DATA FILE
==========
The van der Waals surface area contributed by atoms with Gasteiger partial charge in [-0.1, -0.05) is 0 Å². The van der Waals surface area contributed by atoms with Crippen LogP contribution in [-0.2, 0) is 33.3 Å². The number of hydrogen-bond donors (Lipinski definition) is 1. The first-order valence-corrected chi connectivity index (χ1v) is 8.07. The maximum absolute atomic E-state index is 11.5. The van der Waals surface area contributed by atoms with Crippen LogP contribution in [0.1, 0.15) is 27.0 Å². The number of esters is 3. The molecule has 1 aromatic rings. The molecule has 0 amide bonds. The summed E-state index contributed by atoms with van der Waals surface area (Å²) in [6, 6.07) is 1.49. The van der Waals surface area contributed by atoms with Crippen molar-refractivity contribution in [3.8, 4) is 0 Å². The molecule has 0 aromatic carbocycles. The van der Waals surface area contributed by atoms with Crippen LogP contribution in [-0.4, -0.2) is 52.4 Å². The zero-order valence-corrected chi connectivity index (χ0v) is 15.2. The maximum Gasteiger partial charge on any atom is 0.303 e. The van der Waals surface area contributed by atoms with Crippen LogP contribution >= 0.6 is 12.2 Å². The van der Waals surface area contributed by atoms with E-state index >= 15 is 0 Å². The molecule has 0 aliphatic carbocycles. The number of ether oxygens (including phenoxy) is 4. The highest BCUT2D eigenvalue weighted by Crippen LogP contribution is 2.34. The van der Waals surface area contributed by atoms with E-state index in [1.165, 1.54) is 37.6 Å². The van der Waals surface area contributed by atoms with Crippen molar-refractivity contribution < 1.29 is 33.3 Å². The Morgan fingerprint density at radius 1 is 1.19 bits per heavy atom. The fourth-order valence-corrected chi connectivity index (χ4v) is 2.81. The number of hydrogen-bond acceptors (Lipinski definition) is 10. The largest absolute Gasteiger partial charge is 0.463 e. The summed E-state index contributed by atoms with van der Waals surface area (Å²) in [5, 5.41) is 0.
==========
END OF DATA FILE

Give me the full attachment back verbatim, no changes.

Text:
The van der Waals surface area contributed by atoms with Gasteiger partial charge in [-0.1, -0.05) is 0 Å². The van der Waals surface area contributed by atoms with Crippen LogP contribution in [-0.2, 0) is 33.3 Å². The number of hydrogen-bond donors (Lipinski definition) is 1. The first-order valence-corrected chi connectivity index (χ1v) is 8.07. The maximum absolute atomic E-state index is 11.5. The van der Waals surface area contributed by atoms with Crippen LogP contribution in [0.1, 0.15) is 27.0 Å². The number of esters is 3. The molecule has 1 aromatic rings. The molecule has 0 amide bonds. The summed E-state index contributed by atoms with van der Waals surface area (Å²) in [6, 6.07) is 1.49. The van der Waals surface area contributed by atoms with Crippen molar-refractivity contribution in [3.8, 4) is 0 Å². The molecule has 0 aromatic carbocycles. The van der Waals surface area contributed by atoms with Crippen LogP contribution in [-0.4, -0.2) is 52.4 Å². The zero-order valence-corrected chi connectivity index (χ0v) is 15.2. The maximum Gasteiger partial charge on any atom is 0.303 e. The van der Waals surface area contributed by atoms with Crippen LogP contribution >= 0.6 is 12.2 Å². The van der Waals surface area contributed by atoms with E-state index >= 15 is 0 Å². The molecule has 0 aliphatic carbocycles. The number of ether oxygens (including phenoxy) is 4. The highest BCUT2D eigenvalue weighted by Crippen LogP contribution is 2.34. The van der Waals surface area contributed by atoms with E-state index in [1.165, 1.54) is 37.6 Å². The van der Waals surface area contributed by atoms with Crippen molar-refractivity contribution < 1.29 is 33.3 Å². The Morgan fingerprint density at radius 1 is 1.19 bits per heavy atom. The fourth-order valence-corrected chi connectivity index (χ4v) is 2.81. The number of hydrogen-bond acceptors (Lipinski definition) is 10. The largest absolute Gasteiger partial charge is 0.463 e. The summed E-state index contributed by atoms with van der Waals surface area (Å²) in [5, 5.41) is 0.